“Unity is strength; division is weakness.” —Swahili proverb
Did I ever tell you about that time I had an Instagram face-off with a fellow Black Jamaican woman that turned into a multi-post, multi-comment thread that started with these hashtags: #antifeminism #whitegirlproblems?
Her original post — a poster of the word feminism, followed by a comment that started with the words “Never that” — continued with her explanation on why feminism was always “a White woman’s problem.”
Then she dropped this gem: Black men could never be feminists because historically, Black women were never oppressed by Black men, only revered by them.
We’ve probably all seen, and fully understand, the historical context and truth behind the origins of feminism and its longstanding and overt tendency to marginalize issues specific to women of color, especially Black women.
I hear that often, and I could’ve just directed her to Jarune Uwujaren’s perfectly conveyed piece about why some of us refuse to wrestle the term Feminism away from anyone.
I could’ve done that, rolled my eyes, and kept it moving. But, damn it, she ended her argument with a statement that left me grossly incapable of simply moving on:
“My man is my king, and he will be treated as such.
I’ll pass on a man who wants to be treated like a female.”
Here’s how my brain translated everything she said:
I’m on that all Black men are kings who treat all Black women like queens vibe, and any Black man who wants to focus on feelings and equality is gay. And gay is a White male issue that misguided Black men are now embracing, just like misguided Black women are embracing the feminism.
Do note that this is not a bash the Black man for not being there for the Black woman article. I stand with homegirl on the shared sense of pride and protection when it comes to our men. Where she and I differ is in the romanticized reality of relationships between Black men and Black women.
Shared race doesn’t automatically mean shared understanding.
As such, I’m writing here to express the sentiments of some Black women and girls aloud, with the intent to inform and empower Black men on how better to communicate with, and perhaps understand, some of the unique needs of Black girls and women.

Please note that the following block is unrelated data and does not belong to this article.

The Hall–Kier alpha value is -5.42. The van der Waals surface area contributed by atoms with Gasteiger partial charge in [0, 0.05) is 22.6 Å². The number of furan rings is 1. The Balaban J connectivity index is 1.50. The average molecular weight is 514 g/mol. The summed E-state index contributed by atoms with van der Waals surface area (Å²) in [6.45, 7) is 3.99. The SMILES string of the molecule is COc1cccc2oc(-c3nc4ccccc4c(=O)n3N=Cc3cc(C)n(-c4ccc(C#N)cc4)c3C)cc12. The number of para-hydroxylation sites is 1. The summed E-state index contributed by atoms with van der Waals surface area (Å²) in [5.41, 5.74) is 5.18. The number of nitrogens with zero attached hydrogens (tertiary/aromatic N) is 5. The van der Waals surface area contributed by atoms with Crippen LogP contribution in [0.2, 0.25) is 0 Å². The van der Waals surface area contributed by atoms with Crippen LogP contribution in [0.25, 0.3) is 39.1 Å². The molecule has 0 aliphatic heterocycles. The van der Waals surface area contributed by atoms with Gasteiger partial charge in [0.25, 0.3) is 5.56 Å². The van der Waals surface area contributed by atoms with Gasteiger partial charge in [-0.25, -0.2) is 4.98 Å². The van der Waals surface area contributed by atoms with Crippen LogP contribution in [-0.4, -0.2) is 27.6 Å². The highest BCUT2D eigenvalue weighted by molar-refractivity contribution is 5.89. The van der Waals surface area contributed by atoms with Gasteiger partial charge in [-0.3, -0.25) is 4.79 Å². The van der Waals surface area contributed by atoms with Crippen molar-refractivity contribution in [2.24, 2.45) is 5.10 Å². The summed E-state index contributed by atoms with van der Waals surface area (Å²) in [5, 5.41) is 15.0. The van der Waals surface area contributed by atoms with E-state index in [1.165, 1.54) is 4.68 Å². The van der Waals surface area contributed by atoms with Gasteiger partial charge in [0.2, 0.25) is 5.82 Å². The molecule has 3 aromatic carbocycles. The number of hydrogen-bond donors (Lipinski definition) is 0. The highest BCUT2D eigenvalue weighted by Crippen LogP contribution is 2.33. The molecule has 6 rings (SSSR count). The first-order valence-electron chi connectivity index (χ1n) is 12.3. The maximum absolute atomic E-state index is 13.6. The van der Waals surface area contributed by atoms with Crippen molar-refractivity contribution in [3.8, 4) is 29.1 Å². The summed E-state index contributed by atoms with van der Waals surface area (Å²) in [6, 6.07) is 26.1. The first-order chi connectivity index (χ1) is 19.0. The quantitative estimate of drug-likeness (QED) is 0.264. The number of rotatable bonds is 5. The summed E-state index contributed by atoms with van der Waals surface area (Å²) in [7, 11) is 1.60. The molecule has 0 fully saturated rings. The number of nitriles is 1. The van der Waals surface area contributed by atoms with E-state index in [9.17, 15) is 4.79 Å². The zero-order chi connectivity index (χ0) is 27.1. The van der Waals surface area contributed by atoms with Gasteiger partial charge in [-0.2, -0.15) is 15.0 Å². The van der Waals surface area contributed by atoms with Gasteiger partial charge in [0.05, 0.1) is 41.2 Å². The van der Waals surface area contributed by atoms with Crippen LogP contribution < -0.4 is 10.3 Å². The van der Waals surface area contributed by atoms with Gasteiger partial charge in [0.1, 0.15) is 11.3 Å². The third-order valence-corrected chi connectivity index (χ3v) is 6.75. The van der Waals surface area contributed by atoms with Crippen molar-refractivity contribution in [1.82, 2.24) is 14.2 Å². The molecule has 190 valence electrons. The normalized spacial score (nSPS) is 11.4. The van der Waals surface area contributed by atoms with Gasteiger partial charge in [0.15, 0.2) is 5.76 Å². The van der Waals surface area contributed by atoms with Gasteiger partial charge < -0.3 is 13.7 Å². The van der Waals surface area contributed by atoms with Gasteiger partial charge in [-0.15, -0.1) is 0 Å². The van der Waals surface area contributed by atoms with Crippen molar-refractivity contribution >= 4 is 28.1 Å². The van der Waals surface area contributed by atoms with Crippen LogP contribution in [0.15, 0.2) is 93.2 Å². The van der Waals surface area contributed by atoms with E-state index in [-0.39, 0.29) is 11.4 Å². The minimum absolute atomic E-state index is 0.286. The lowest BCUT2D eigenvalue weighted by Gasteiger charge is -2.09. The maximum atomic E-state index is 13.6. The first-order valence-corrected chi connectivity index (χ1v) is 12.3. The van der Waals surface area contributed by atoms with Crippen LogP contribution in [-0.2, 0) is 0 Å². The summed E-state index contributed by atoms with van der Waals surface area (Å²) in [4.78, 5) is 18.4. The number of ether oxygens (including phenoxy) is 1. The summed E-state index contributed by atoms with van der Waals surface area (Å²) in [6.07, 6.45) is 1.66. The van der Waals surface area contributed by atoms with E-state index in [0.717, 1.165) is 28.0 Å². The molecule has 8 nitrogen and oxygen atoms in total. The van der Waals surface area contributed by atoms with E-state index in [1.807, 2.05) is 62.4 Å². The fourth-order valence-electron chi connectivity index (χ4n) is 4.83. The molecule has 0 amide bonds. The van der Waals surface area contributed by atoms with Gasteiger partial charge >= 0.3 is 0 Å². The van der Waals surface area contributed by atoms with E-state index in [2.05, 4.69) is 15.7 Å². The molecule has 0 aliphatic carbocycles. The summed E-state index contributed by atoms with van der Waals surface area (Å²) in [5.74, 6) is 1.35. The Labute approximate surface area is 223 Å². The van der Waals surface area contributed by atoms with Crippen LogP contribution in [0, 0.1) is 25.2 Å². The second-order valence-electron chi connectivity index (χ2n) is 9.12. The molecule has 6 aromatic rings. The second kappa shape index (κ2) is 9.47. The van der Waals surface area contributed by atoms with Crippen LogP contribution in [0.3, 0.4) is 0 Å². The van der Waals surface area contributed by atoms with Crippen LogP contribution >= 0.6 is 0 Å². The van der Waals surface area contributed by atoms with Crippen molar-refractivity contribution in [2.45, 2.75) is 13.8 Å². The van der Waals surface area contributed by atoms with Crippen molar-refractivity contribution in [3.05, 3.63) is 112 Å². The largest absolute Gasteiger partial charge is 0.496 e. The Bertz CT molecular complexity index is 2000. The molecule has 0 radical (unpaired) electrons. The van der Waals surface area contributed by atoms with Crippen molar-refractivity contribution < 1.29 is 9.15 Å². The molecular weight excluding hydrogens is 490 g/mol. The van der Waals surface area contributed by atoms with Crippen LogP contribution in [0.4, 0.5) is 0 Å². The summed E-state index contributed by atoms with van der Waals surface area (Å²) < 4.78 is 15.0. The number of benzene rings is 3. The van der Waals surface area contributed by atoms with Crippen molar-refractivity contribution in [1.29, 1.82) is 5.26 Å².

Read on as I explore three urgent conversations between Black men and women that could significantly improve our relationships with each other.
1. We Need to Discuss the Notion That Black Men Don’t Get to Have Feelings
The idea that any man’s ability and willingness to feel things is synonymous with him wanting to be treated “like a female,” as my homegirl put it, is such an infringement on the right of a man’s ability to express himself authentically.
Feelings are not inherently feminine traits, nor are thinking and doing inherently masculine traits. It is our right and our privilege as living beings to explore and express our feelings, and it is contrary to our evolution to encourage our men to negate theirs.
If, for example, you’re a man who has witnessed a woman being mistreated by another man — maybe your mother being berated by your father — can you recall how it made you feel? Did you want to speak up, but didn’t for fear of your own safety, and maybe your mother’s as well?
Many boys and young men in the world have had that experience.
In that experience, they were taught — whether through direct order or unstated understanding — that they were not allowed to do anything about how they felt.
They could not speak to their fathers about what they saw, nor could they speak to their mothers about what she experienced. They move on and develop other ways to cope with unexpressed emotion. And those other ways are often reinforced by the pattern of emotional mismanagement with which the men around them have become quite versed.